Drug shortages are rampant across much of Europe and the United States, where more than 100 medications, from antibiotics to inhalers to surgical sedatives, are currently unavailable. It’s a critical problem that Wharton health care management professor Dr. Ezekiel (Zeke) Emanuel believes can be solved with enough political will. Emanuel, who is vice provost for Global Initiatives and chair of the Department of Medical Ethics and Health Policy at Penn, recently wrote an opinion piece for The Washington Post, advocating for the end of offshoring. He contends that dependence on foreign drug manufacturing has created fragile supply chains that imperil patients. Emanuel, an oncologist, spoke to Wharton Business Daily on SiriusXM about why he believes reshoring isn’t just important for America’s health care, it’s also a matter of national security.
Listen to the podcast above or keep reading for highlights from the interview.
A Pharma Supply Chain Failure
Emanuel blames medication shortages on the outsourcing of drug manufacturing, particularly to China and India, which together produce about a third of the active ingredients in U.S. medications. The number of registered pharmaceutical manufacturing plants in China more than doubled from 2010 to 2019, according to the professor.
Emanuel said foreign manufacturers rely on just-in-time production that doesn’t allow for stockpiling, and they are often forced to shut down because of contamination. He noted a factory near Delhi that was ordered to close last year after the World Health Organization linked the deaths of 70 children in West Africa to a cough syrup found to contain chemicals intended for industrial use.
“Any time a production facility gets contaminated by bacteria or something else that shouldn’t be in the drugs and gets shut down, suddenly we have a shortage,” he said. “That’s a very pernicious cycle. We’re running very close to the edge all the time. Contamination is probably happening too frequently, and we don’t have sufficient capacity.”
“If we spent billions of dollars building highways for national security during Eisenhower, we should spend billions of dollars, if not more, investing in manufacturing for these pivotal items like basic drugs.”— Ezekiel Emanuel
How Reshoring Manufacturing Can Help the Drug Supply Chain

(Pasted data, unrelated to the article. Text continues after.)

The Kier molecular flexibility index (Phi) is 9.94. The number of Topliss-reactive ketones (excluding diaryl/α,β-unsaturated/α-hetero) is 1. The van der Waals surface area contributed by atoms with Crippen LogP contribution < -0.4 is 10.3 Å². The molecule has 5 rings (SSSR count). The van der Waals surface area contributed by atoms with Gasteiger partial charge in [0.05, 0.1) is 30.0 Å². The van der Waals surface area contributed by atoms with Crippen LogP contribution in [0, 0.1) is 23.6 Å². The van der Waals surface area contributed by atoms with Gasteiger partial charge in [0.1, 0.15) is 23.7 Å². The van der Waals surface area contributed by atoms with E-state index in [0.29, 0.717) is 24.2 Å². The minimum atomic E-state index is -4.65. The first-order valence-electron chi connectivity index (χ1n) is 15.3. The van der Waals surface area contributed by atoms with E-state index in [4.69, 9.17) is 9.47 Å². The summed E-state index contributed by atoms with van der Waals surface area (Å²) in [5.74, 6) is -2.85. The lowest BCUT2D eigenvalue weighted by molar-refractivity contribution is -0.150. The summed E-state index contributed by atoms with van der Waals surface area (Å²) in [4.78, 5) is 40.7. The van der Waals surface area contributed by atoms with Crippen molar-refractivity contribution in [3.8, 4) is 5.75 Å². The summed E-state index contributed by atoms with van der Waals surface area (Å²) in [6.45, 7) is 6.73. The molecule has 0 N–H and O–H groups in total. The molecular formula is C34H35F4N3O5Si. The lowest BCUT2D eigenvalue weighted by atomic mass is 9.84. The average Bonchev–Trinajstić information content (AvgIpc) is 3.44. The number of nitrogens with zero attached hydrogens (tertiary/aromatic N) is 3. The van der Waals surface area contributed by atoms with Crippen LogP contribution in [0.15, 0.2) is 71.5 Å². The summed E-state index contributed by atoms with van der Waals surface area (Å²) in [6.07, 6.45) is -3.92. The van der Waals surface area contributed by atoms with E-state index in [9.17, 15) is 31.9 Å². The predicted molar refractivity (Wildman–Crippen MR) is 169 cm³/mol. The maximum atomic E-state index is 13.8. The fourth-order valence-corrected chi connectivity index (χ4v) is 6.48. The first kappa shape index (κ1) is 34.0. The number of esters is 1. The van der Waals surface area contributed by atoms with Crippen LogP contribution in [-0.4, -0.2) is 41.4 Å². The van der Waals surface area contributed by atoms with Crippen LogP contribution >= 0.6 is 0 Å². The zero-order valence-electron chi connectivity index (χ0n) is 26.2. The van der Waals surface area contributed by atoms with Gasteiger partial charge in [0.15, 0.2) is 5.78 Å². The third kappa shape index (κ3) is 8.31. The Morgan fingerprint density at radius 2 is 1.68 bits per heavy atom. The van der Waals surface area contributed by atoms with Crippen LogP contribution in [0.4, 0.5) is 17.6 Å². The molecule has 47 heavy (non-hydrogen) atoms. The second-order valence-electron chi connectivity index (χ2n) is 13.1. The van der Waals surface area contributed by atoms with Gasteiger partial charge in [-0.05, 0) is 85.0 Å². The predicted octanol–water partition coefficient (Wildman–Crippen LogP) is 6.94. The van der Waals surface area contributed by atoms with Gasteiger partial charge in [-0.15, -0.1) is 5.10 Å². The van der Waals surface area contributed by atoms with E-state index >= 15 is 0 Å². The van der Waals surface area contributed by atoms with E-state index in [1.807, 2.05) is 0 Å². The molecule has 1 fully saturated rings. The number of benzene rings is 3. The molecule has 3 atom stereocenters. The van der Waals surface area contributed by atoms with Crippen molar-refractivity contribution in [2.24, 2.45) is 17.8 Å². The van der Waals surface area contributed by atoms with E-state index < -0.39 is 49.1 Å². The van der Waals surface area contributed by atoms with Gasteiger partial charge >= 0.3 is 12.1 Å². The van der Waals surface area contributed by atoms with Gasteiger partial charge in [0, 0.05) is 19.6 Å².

Bringing domestic drug manufacturing back home is in the best economic and security interests of the country, Emanuel said. The federal government last year approved billions to boost American production of computer chips for that reason, and the same should be done for pharmaceuticals, he said.
“You can’t have a key component of your economy being manufactured almost exclusively by your chief global antagonist. That’s just dumb, and it’s a real threat to national security. If we’re going to spend hundreds of billions of dollars on defense, we have to think how do we keep the economic engine running,” Emanuel said, adding that production in “like-minded democracies” would be beneficial.
“If we spent billions of dollars building highways for national security during Eisenhower, we should spend billions of dollars, if not more, investing in manufacturing for these pivotal items like basic drugs.”
Emanuel thinks the federal government should offer subsidies or tax breaks to incentivize domestic manufacturing, much like it did for decades when it exempted U.S. territories from corporate income tax. Until that exemption ended in 2006, Puerto Rico was a low-cost production site for many drugs and medical devices, he said.
The cost of reshoring would likely raise drug prices, but he believes those increases would be nominal because they would affect mainly generic medications.
“Most of these generics are literally pennies. The bigger expense is not the actual pill. The bigger expense is what’s called the filling — what you pay to Walgreens or CVS or Rite Aid to actually put those pills in a container, which always struck me as the stupidest thing we could do. Why do we have pharmacists doing that? We should do what most of the world does [and] have these prepackaged and push containers that, by the way, reduce the chance of overdoses.”
“You can’t have a key component of your economy being manufactured almost exclusively by your chief global antagonist. That’s just dumb, and it’s a real threat to national security.”— Ezekiel Emanuel
Is There Political Will to Fix Drug Supply Chain Issues?
Emanuel believes politicians and the public can galvanize around the issue of reshoring if it’s explained in the proper context.
“Say we need $3 billion a year in tax subsidies. That’s less than 1% of what we spend on drugs in the United States. We’re north of $500 billion a year, so is that too much to spend? No, it’s just not,” he said. “One of the big problems in politics is we don’t communicate clearly what the actual expenditure is. If you’re going to buy no drug shortages, pretty much guarantee you’re not going to have any contamination, and have domestic production both for national security but also to rev up the economy in places that need it like Puerto Rico, that seems like a win-win-win-win-win.”
Emanuel doesn’t fault the drug companies. “They’re mercenaries. This is a transaction. It’s about what’s the cheap place to produce.”
But he’s not sure whether lawmakers can set aside ideological differences for the sake of health care. He said Democrats will worry that giving financial concessions to pharmaceutical companies looks like helping “people who are already robbing you,” while Republicans would be “reluctant to give the Democrats a win” by approving such measures during a Democratic presidency.
“I think it’s mostly politics. I do think we need to reframe this [from a drug cost issue] to a national security issue. Honestly, it’s an anti-China issue. I do think in that frame, you can get some political support.”